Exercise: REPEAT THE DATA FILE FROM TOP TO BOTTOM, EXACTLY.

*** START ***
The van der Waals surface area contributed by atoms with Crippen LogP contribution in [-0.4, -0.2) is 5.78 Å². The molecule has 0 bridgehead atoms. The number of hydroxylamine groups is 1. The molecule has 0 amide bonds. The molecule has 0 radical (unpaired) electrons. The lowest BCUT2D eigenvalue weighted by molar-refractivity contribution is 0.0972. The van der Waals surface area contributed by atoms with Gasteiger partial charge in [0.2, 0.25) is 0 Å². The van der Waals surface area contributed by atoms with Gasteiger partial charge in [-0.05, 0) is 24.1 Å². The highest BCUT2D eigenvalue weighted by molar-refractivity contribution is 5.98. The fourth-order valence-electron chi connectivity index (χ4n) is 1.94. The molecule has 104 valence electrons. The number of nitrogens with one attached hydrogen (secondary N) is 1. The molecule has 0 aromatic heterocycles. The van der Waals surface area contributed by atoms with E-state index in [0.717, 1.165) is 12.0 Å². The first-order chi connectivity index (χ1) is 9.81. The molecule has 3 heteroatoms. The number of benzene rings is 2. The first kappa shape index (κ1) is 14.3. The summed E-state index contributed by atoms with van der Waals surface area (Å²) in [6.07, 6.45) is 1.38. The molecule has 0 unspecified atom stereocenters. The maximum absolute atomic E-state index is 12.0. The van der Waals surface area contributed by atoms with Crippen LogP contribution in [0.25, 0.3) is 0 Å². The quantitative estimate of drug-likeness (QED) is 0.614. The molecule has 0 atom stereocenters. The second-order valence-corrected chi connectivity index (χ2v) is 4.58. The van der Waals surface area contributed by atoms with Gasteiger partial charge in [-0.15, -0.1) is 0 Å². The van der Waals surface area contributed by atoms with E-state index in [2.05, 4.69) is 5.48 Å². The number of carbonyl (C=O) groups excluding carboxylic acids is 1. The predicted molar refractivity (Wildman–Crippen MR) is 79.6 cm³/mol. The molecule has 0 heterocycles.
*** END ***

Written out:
The van der Waals surface area contributed by atoms with Crippen LogP contribution in [-0.4, -0.2) is 5.78 Å². The molecule has 0 bridgehead atoms. The number of hydroxylamine groups is 1. The molecule has 0 amide bonds. The molecule has 0 radical (unpaired) electrons. The lowest BCUT2D eigenvalue weighted by molar-refractivity contribution is 0.0972. The van der Waals surface area contributed by atoms with Gasteiger partial charge in [0.2, 0.25) is 0 Å². The van der Waals surface area contributed by atoms with Gasteiger partial charge in [-0.05, 0) is 24.1 Å². The highest BCUT2D eigenvalue weighted by molar-refractivity contribution is 5.98. The fourth-order valence-electron chi connectivity index (χ4n) is 1.94. The molecule has 104 valence electrons. The number of nitrogens with one attached hydrogen (secondary N) is 1. The molecule has 0 aromatic heterocycles. The van der Waals surface area contributed by atoms with E-state index in [0.717, 1.165) is 12.0 Å². The first-order chi connectivity index (χ1) is 9.81. The molecule has 3 heteroatoms. The number of benzene rings is 2. The first kappa shape index (κ1) is 14.3. The summed E-state index contributed by atoms with van der Waals surface area (Å²) in [6.07, 6.45) is 1.38. The molecule has 0 unspecified atom stereocenters. The maximum absolute atomic E-state index is 12.0. The van der Waals surface area contributed by atoms with Crippen LogP contribution in [0.25, 0.3) is 0 Å². The quantitative estimate of drug-likeness (QED) is 0.614. The molecule has 0 atom stereocenters. The second-order valence-corrected chi connectivity index (χ2v) is 4.58. The van der Waals surface area contributed by atoms with Gasteiger partial charge in [-0.15, -0.1) is 0 Å². The van der Waals surface area contributed by atoms with E-state index in [2.05, 4.69) is 5.48 Å². The number of carbonyl (C=O) groups excluding carboxylic acids is 1. The predicted molar refractivity (Wildman–Crippen MR) is 79.6 cm³/mol. The molecule has 0 heterocycles.